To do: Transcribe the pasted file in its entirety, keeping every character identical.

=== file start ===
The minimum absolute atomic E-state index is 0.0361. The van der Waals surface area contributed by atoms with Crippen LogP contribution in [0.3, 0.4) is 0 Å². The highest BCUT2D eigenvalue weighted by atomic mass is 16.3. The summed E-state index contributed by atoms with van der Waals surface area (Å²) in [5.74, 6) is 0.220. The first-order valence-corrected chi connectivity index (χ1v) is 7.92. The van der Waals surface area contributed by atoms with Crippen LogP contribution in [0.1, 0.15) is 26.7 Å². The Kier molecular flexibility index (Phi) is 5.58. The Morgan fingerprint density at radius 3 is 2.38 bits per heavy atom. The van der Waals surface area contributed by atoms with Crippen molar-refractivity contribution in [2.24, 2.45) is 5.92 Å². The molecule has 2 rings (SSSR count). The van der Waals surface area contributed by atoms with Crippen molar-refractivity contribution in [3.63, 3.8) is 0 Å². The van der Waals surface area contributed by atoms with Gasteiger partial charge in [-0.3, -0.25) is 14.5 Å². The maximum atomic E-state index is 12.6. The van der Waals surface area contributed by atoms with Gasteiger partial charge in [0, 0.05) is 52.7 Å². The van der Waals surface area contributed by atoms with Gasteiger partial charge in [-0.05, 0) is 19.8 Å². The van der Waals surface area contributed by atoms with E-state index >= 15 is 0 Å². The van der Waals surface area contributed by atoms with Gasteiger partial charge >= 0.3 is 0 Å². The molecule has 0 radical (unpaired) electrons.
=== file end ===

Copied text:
The minimum absolute atomic E-state index is 0.0361. The van der Waals surface area contributed by atoms with Crippen LogP contribution in [0.3, 0.4) is 0 Å². The highest BCUT2D eigenvalue weighted by atomic mass is 16.3. The summed E-state index contributed by atoms with van der Waals surface area (Å²) in [5.74, 6) is 0.220. The first-order valence-corrected chi connectivity index (χ1v) is 7.92. The van der Waals surface area contributed by atoms with Crippen LogP contribution in [0.1, 0.15) is 26.7 Å². The Kier molecular flexibility index (Phi) is 5.58. The Morgan fingerprint density at radius 3 is 2.38 bits per heavy atom. The van der Waals surface area contributed by atoms with Crippen molar-refractivity contribution in [2.24, 2.45) is 5.92 Å². The molecule has 2 rings (SSSR count). The van der Waals surface area contributed by atoms with Crippen molar-refractivity contribution in [3.63, 3.8) is 0 Å². The van der Waals surface area contributed by atoms with Gasteiger partial charge in [-0.3, -0.25) is 14.5 Å². The maximum atomic E-state index is 12.6. The van der Waals surface area contributed by atoms with Gasteiger partial charge in [0, 0.05) is 52.7 Å². The van der Waals surface area contributed by atoms with Gasteiger partial charge in [-0.05, 0) is 19.8 Å². The van der Waals surface area contributed by atoms with E-state index >= 15 is 0 Å². The van der Waals surface area contributed by atoms with Gasteiger partial charge >= 0.3 is 0 Å². The molecule has 0 radical (unpaired) electrons.